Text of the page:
The 2019 Nobel Prize
in economics has been jointly awarded to Abhijit Banerjee, Esther Duflo, and Michael Kremer, for “their experimental work, involving controlled randomised trials.... (which) has considerably improved our ability to fight global poverty. In just two decades, their new experiment-based approach has transformed development economics, which is now a flourishing field of research”.
The focus of their work is on modest, low-cost interventions, derived from experimental field research that demonstrate what interventions work, and what do not. Whether free distribution of lentils significantly improves attendance at child immunisation clinics, or whether the incidence of malaria declines more when mosquito nets are distributed free, or when they are subsidised, are representative examples of their research. Their work can give a bigger bang for each buck spent on aid, and government programmes, targeted at the poor.
The claim that their work has transformed development economics, however, needs closer scrutiny, on at least three counts.
First, the 2015 Nobel for economics was awarded to Angus Deaton for similar work in development economics, focussed on poverty, consumption and welfare. It is by no means clear that experimental random controlled trials are superior to Deaton’s methodology relying on detailed observation-based analysis.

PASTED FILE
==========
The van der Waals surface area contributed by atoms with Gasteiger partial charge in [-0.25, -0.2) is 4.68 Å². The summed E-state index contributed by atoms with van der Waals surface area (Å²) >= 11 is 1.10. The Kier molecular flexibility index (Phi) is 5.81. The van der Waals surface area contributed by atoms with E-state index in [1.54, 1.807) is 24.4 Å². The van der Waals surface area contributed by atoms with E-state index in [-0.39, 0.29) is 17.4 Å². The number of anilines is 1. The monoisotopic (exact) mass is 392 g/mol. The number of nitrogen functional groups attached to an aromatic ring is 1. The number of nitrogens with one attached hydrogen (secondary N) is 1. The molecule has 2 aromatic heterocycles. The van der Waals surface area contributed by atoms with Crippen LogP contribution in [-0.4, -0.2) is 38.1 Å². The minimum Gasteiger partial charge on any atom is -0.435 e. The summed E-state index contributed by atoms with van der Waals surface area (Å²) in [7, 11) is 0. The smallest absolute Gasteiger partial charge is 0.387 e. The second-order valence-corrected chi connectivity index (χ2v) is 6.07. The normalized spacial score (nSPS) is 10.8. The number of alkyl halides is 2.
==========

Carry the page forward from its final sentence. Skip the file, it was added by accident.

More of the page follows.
Second, there are good philosophical reasons for caution in applying the scientific method used in natural sciences to social sciences. The physical world is amenable to natural laws in ways that human sciences, such as economics, are not. It takes a single apple to disprove the theory of gravity. In human affairs, unlike those of apples, people may react differently in similar circumstances.
There is much in common between the research methodology of Banerjee, Duflo and Kremer and that of the behavioural economists Cass Sunstein, Richard Thaler and Steven Levitt of Freakonomics and Nudge fame. They use a similar experimental approach, grounded in clinical psychology, to nudge people in desired directions, such as slowing down vehicles outside schools, or reducing urine spillage in men’s toilets. Behavioural economics, however, failed in improving fiscal multipliers during the GFC. Richard Thaler, awarded the Nobel in 2017, recommended staggering the payout of tax cuts to create the illusion of a permanent increase in income to overcome Ricardian equivalence. A Federal Reserve study later found that the fiscal multiplier of a single lumpsum check was actually higher.
The credit card and consumption oriented American housewife, and the thrifty Swabian housewife, may respond differently to increases in income on account of cultural differences. The former was moreover known to shred her credit card during the last financial crisis. Human responses to the same intervention may thus vary sharply across time and space. To use an analogy from a popular fable, not only are there both grasshoppers and ants amongst humans, but a grasshopper may well start behaving like an ant in adverse circumstances. It matters hugely where the randomised trials were done, and when, before they can be successfully applied.